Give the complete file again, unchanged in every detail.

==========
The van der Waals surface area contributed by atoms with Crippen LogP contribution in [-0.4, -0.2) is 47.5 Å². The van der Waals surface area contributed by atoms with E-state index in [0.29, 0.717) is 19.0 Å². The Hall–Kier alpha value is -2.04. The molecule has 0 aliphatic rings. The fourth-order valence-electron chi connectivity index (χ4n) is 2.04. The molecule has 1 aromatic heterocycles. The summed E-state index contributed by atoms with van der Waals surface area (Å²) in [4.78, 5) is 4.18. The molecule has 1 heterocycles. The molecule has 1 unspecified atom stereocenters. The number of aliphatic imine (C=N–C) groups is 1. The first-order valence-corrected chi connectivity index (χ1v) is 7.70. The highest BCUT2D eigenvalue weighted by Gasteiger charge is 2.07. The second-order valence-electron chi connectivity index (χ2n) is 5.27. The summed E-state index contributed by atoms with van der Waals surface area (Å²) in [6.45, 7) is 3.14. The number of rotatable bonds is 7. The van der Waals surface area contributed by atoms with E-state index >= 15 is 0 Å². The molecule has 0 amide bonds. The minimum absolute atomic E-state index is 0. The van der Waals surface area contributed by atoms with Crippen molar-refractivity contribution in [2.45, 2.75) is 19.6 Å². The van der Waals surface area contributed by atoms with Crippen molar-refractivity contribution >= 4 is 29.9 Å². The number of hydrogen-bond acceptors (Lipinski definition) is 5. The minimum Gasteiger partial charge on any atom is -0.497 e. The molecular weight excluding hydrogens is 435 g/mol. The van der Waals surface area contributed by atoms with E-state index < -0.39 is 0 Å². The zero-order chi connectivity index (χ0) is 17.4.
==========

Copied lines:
The van der Waals surface area contributed by atoms with Crippen LogP contribution in [-0.4, -0.2) is 47.5 Å². The van der Waals surface area contributed by atoms with E-state index in [0.29, 0.717) is 19.0 Å². The Hall–Kier alpha value is -2.04. The molecule has 0 aliphatic rings. The fourth-order valence-electron chi connectivity index (χ4n) is 2.04. The molecule has 1 aromatic heterocycles. The summed E-state index contributed by atoms with van der Waals surface area (Å²) in [4.78, 5) is 4.18. The molecule has 1 heterocycles. The molecule has 1 unspecified atom stereocenters. The number of aliphatic imine (C=N–C) groups is 1. The first-order valence-corrected chi connectivity index (χ1v) is 7.70. The highest BCUT2D eigenvalue weighted by Gasteiger charge is 2.07. The second-order valence-electron chi connectivity index (χ2n) is 5.27. The summed E-state index contributed by atoms with van der Waals surface area (Å²) in [6.45, 7) is 3.14. The number of rotatable bonds is 7. The van der Waals surface area contributed by atoms with E-state index >= 15 is 0 Å². The molecule has 0 amide bonds. The minimum absolute atomic E-state index is 0. The van der Waals surface area contributed by atoms with Crippen molar-refractivity contribution in [2.45, 2.75) is 19.6 Å². The van der Waals surface area contributed by atoms with Crippen molar-refractivity contribution >= 4 is 29.9 Å². The number of hydrogen-bond acceptors (Lipinski definition) is 5. The minimum Gasteiger partial charge on any atom is -0.497 e. The molecular weight excluding hydrogens is 435 g/mol. The van der Waals surface area contributed by atoms with E-state index < -0.39 is 0 Å². The zero-order chi connectivity index (χ0) is 17.4.